1. Not choosing the right trustee
We all know that our clients would rather not spend too much time thinking about what would happen to their children should they die prematurely. As such, clients are often quick to choose a close family member—their sibling or parent to act as the trustee. While this may seem like common sense to the client, they often fail to take into account factors such as age, health, distance, and judgement—all of which are extremely important in the selection of an appropriate trustee. Incompetence, negligence, and inability on the part of the trustee can result in the mismanagement of the trust, thus jeopardizing the trust’s ability to provide for the beneficiary’s needs. To help clients avoid these potential issues, an attorney can 1) guide clients in making a thoughtful trustee selection (family member vs. a bank/professional); 2) if one candidate doesn’t tick all the boxes, then advise appointing co-trustees (someone who has a good relationship with the beneficiary and another who is financially savvy); and 3) designate successor trustees in case the first trustee dies or becomes incapacitated.
2. Not considering a minor’s maturity level
When it comes to transferring wealth to younger generations, estate planners must remember that not all beneficiaries are responsible or prepared enough to handle a large inheritance. To protect a beneficiary from making bad financial decisions (like blowing all their money in Vegas, or buying all their friends Ferraris), attorneys counsel clients to consider using incentive provisions in a trust. An incentive provision establishes specific requirements that beneficiaries must meet before they can receive a distribution from the trusts. For example, an incentive provision may require a beneficiary to obtain a certain level of education, reach a certain age, maintain gainful employment, or assume a role in the family business before receiving a distribution from the trust. Trust incentives can also be used to discourage harmful behavior, such as in the event a beneficiary became addicted to drugs or alcohol, certain protective provisions would kick in, stopping all trust distributions until the beneficiary was drug tested. If the test was positive, then the trust could pay for rehab and the distributions would resume after the beneficiary tested clean.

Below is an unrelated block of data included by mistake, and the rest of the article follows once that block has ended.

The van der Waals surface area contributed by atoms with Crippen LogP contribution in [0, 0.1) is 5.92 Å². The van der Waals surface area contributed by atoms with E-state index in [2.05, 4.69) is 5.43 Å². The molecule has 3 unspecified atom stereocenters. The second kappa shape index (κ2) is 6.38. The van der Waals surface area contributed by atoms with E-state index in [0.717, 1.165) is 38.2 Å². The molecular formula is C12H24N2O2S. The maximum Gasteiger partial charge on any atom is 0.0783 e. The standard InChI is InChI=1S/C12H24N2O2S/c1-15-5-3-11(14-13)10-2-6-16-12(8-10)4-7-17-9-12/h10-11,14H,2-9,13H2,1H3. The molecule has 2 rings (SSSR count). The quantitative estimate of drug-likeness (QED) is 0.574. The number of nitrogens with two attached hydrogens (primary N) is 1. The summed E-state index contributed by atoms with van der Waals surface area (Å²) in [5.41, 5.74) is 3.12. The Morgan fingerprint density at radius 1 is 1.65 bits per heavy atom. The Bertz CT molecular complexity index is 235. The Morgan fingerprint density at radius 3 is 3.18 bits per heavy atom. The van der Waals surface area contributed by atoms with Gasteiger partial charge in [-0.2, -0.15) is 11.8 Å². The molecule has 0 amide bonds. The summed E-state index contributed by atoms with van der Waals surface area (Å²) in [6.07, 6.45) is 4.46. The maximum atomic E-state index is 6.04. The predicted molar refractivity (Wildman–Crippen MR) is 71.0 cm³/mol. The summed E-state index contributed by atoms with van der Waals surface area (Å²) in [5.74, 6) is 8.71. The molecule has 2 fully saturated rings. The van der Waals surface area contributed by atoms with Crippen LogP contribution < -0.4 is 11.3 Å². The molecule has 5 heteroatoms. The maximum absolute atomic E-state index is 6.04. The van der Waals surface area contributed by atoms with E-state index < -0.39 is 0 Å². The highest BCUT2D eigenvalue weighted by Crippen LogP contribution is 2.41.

3. Not including asset protection provisions
Divorce, car accidents, and bankruptcy happen every day. The odds are that your client’s kids will experience one or more of these things over their lifetime. Thus, it’s important to include asset protection provisions and language to protect beneficiaries (and their inheritance) from their would-be creditors and/or future ex-spouses. The first step is to include spendthrift provisions in the trust to ensure a beneficiary cannot assign the trust to a creditor. Next, ensure a client’s assets align with a trust. Only assets in a trust are protected by the trust’s provisions. Finally, have a system in place to track and validate a client’s assets over time (since we all know that a client’s circumstances will inevitably change). While it may be tempting to treat a trust as a “once and done” project, it is important to note that without these last two steps, a trust’s protective provisions are worthless. In addition, by providing these additional services, an attorney adds significant value to their practice, improves the client experience, and creates a potential for additional firm revenue in the future.